Doing the work described above would keep personnel familiar with the "building blocks" that could be delivered to the field and from which an end-to-end joint capability would be configured.
During exercises and operational deployments, the joint C4I integration and interoperability activity would offer advice to commanders in planning deployments and provide field support to fix interoperability problems. The technical expertise regarding C4I systems, together with the operational perspective gained from its involvement with joint exercises and deployments, makes the joint C4I integration and interoperability activity a powerful mechanism for improving the coupling between the development community and the community of users.
Where Should the Joint C4I Integration and Interoperability Activity Be Established?
The committee believes that specifying function is more important than specifying organization. Nonetheless, it notes that several organizations—both existing and proposed—have missions that overlap with the proposed joint C4I integration and interoperability activity:
- The Joint Interoperability Test Center in Fort Huachuca, Arizona, plays an important role in technical interoperability testing. Also, while the Joint Interoperability Test Center does not have a formal role for testing interoperability across systems from different services at a functional or operational level (nor does any other DOD agency or organization), its personnel in fact do provide a measure of operational support to exercises. In fact, briefings from the Joint Interoperability Test Center suggested to the committee that this organization is placing increasing emphasis on field support.
- Cross-service development activities are undertaken by the major service C4I developers (the Air Force Electronic Systems Command, the Army Communications and Electronics Command, and the Navy Space and Naval Warfare Systems Command), the associated program executive officers and program managers, the Defense Information Systems Agency, and end users. Existing and emerging service developer capabilities include the Electronic Systems Command's Command and Control Unified Battlespace Environment, the Communication and Electronics Command's Digital Integration Laboratory, and the Space and Naval Warfare Systems Command's Integration Laboratory and Advanced Concepts site, as well as other efforts to establish a joint developer's test bed. Including service developers in an activity that provides field support would add a measure of detailed expertise that is often needed to resolve interoperability problems in the field.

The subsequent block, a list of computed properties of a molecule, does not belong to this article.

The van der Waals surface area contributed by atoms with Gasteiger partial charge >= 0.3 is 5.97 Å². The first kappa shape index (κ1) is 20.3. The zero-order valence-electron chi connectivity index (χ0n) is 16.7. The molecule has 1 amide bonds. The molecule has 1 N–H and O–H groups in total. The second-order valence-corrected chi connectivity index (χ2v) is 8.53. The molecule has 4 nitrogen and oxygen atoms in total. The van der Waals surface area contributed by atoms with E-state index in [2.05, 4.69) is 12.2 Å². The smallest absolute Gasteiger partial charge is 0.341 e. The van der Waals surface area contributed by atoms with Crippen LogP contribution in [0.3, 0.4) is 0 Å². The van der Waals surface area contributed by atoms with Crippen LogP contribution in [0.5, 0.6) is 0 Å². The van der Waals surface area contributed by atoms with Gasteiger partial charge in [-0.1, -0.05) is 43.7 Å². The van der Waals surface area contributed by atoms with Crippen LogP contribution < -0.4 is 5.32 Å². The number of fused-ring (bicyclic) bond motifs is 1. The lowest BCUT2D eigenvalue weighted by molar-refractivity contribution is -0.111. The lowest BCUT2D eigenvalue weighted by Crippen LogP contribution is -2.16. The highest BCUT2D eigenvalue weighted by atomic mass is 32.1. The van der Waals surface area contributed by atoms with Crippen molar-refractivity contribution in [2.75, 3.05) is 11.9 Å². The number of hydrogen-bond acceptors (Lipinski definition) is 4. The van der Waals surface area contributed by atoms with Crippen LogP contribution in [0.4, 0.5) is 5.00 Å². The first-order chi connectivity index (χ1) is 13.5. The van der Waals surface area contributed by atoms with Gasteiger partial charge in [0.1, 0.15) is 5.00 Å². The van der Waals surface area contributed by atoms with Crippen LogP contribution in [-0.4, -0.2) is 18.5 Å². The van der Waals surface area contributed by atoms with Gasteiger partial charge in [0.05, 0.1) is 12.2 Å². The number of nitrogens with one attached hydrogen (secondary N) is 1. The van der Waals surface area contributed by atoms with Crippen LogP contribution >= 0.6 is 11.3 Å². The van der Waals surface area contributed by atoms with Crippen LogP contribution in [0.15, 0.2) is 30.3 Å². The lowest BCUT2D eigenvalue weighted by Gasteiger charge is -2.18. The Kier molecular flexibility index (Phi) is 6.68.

- The proposed interconnection of service/agency development facilities resembles the concept of the battle laboratory "federation" associated with the recently formed Joint Battle Center but is intended to emphasize developmental phase, working level, technically based testing prior to and after formal evaluations.
- The Under Secretary of Defense for Acquisition and Technology and the Assistant Secretary of Defense for C3I were tasked by the Secretary of Defense to examine ways to achieve objectives that are, in part, similar to the proposed joint C4I integration and interoperability activity.36 The tasking specifically requested submission of an implementation plan to streamline the acquisition organizations, work force, and infrastructure. Despite the general focus on streamlining and infrastructure redirection, the section of the Secretary's report devoted to the restructuring of research, development, testing, and evaluation identified C4I shortfalls vis-à-vis the conduct of joint operations and directed that a study group be formed to address responsive improvements.37
A study group composed of the commanders of the three primary service C4I acquisition commands (the Air Force Electronic Systems Command, the Army Communications and Electronics Command, and the Navy Space and Naval Warfare Systems Command) was established and, under the guidance of the Under Secretary of Defense for Acquisition and Technology and the Assistant Secretary of Defense for C3I, has evolved a concept for improving C4I integration and interoperability. As of this writing, the fundamental concept involves both (1) working across the acquisition/development commands and related organizations to ensure that systems are "built and tested joint" and (2) establishing tri-service acquisition/development command activities to respond to the needs and problems of the CINCs. An acquisition/development command management forum, the Joint C2 Integration and Interoperability Group, which reports to the Assistant Secretary of Defense for C3I and has mechanisms in place to incorporate the perspectives of other stakeholders, has been established.